All this helps to explain the reluctance of most present-day historians to embark on large-scale narratives mapping the course of historical change over long periods. Despite the efforts of today’s television historians, the genre has been discredited by the teleological triumphalism and ideological intent with which such narratives are usually infused. An even greater discouragement is an enhanced sense of the sheer complexity of the past and the impossibility of embodying in a single, selective account the infinitely numerous points of view from which it can be legitimately surveyed. Few manage to achieve the magisterial objectivity of J. H. Elliott’s recent Empires of the Atlantic Worlds, a comparative history of the British and Spanish Empires over more than three centuries. Hence the recourse to microhistory, the attempt to see the world in a grain of sand, by the intensive study of small communities, single events or even individuals, on the model of Emmanuel Le Roy Ladurie’s Montaillou (1975) or The Great Cat Massacre by Robert Darnton (1984).
The greatest triumph for the polemicists of 1966 has been the way in which the subject matter of history has broadened beyond recognition, so that it now embraces all those topics of human concern about whose neglect they had complained. In the early 1960s, history still meant politics, the constitution, war and diplomacy, with economic history a poor relation, often in a separate department. (When I examined in the Oxford History School in 1961, one of my co-examiners, Dame Lucy Sutherland, set a paper on modern British history which was almost entirely political. I pointed out that there was nothing on the Industrial Revolution. “No,” she said, “that came up last year.”) Today, political history has survived, but only by broadening its focus to include the study of political culture and extending its range to include the politics of smaller units, like the factory or the family. Military and naval history are exceptionally vigorous, with a huge lay following for accounts of battles and campaigns, not all of them intellectually demanding. But every aspect of human experience now has its historians, from childhood to old age, from dress to table manners, from smells to laughter, from sport to shopping, from barbed wire to masturbation.
Where, then, do we look for today’s New Ways in History? There can be no single answer, for history has become a crowded and heterogeneous field, characterized by an astonishing diversity of approach. There is no agreement about what is central and what is peripheral, and little sense of participation in a common intellectual enterprise. The historical profession is enormous: each year, some 10,000 people publish books or articles on British and Irish history alone. The Stakhanovite ethos prevailing in research-driven universities has resulted in a torrent of publication that threatens to overwhelm anyone who attempts to study more than the tiniest area of the past. Writing serious history is a much more difficult undertaking than it was in the 1960s, when there were so many unexplored areas, and when gifted writers like Hobsbawm or Lawrence Stone could sketch out bold, synoptic articles in Past and Present. Today, the crippling accumulation of specialized knowledge means that one has to work very much harder to say anything new.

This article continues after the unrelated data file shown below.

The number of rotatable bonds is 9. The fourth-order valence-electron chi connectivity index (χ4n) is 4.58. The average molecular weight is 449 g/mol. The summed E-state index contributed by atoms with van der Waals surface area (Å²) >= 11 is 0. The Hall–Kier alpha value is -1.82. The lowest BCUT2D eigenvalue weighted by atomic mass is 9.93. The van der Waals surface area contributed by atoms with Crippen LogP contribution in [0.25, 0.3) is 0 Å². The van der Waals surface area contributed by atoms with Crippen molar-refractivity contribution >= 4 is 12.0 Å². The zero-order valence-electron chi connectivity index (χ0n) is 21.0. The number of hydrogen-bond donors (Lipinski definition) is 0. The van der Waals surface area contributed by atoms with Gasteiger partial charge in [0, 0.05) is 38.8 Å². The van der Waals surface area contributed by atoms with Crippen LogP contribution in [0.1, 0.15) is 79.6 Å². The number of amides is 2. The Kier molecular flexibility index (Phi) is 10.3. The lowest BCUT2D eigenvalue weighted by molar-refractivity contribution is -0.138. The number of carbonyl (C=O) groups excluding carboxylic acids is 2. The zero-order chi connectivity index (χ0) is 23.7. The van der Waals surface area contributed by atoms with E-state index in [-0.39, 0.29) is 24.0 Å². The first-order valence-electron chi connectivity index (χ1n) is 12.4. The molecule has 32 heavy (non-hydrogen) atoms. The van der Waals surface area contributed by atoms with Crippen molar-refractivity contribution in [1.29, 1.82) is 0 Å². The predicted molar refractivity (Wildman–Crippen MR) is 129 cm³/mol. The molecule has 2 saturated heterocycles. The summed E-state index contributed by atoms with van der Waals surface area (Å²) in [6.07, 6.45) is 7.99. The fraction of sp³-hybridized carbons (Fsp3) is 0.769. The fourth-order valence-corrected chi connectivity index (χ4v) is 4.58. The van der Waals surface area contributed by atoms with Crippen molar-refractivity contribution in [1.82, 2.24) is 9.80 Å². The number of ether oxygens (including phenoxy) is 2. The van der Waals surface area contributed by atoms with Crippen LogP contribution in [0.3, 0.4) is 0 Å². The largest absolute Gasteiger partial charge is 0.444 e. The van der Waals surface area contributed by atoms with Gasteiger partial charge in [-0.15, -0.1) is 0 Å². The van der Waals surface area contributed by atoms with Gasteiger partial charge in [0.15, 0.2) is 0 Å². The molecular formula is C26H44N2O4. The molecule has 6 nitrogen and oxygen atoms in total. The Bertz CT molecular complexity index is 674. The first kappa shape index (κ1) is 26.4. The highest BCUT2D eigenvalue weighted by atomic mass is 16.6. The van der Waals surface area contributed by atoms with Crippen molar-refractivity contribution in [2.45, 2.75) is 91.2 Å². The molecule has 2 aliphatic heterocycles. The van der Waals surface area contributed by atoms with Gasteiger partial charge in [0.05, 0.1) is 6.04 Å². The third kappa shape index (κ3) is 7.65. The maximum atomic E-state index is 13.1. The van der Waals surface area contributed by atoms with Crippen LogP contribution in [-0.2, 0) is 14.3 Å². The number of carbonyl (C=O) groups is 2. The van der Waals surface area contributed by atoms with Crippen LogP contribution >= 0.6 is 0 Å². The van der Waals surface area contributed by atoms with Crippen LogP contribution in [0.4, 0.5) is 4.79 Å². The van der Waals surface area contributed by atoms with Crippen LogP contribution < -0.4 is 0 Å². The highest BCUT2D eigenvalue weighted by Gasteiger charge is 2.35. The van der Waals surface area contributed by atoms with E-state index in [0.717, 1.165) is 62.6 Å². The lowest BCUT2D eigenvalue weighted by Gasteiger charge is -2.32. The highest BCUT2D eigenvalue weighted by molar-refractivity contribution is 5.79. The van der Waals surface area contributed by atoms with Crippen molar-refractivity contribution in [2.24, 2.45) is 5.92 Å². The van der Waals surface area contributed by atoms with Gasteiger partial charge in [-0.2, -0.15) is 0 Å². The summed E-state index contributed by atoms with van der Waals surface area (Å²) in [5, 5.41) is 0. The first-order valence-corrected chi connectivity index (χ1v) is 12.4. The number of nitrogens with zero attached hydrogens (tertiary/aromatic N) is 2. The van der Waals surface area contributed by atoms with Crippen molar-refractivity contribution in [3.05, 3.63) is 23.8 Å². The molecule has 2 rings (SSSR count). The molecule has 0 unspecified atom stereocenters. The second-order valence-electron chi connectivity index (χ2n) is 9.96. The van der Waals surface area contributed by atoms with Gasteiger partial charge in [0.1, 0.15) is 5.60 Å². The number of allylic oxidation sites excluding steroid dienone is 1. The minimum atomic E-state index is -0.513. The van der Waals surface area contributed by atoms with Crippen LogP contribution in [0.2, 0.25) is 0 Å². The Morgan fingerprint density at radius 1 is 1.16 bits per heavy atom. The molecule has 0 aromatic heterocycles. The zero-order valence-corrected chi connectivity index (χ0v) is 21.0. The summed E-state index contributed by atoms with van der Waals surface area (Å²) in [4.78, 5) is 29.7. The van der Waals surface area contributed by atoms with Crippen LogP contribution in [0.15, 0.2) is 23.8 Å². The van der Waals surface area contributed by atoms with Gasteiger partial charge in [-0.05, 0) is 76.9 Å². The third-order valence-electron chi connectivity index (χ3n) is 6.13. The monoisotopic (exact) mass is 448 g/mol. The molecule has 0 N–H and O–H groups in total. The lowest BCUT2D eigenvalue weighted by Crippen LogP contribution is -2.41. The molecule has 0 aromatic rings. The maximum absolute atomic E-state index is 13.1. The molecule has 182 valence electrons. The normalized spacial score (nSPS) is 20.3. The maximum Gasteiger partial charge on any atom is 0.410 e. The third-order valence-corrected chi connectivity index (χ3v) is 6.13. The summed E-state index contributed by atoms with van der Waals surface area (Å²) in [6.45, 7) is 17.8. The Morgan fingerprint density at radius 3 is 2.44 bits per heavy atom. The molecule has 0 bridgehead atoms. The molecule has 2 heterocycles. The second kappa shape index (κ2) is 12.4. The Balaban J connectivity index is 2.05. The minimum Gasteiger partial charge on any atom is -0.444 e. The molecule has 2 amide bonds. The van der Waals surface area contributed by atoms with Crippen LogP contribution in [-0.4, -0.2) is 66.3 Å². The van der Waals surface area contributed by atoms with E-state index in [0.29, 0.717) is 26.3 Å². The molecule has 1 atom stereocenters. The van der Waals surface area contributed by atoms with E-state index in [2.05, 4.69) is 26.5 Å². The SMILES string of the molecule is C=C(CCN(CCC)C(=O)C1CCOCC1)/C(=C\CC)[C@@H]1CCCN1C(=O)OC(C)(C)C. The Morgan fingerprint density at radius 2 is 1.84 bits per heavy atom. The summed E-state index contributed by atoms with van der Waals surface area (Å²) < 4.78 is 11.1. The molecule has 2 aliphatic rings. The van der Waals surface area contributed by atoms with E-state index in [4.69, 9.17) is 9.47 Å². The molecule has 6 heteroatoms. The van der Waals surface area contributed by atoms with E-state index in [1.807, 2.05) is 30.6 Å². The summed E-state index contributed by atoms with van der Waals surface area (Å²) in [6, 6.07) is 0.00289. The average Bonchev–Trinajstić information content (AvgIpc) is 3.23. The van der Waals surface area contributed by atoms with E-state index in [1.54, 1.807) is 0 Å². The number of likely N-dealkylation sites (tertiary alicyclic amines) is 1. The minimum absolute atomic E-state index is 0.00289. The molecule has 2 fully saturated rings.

If past experience is any guide, future innovations will come from one of two sources: first, new theories about human nature and human behaviour, most of them developed in adjacent disciplines; secondly, the impact of contemporary events. The former are hard to predict, but the latter can be seen all around us. Until 1950 or so, academic history was written within the conceptual framework created by the nineteenth century’s great invention, the nation state. But as the world has changed, so have historical perspectives. In the United Kingdom, the end of Empire and the growth of Asian and Caribbean immigration have engendered the “post-colonial” outlook. Less attention is now given to proconsuls and generals and more to those on the receiving end of Empire: slaves, convicts, indigenous peoples and poor whites. The agonies of Northern Ireland and the granting of devolution to Scotland and Wales have made British historians less Anglocentric. The old “English” history courses are now labelled “British” history, and the English Civil War has turned into the War of the Three Kingdoms. National identity and “Englishness” have become central issues in historical debate.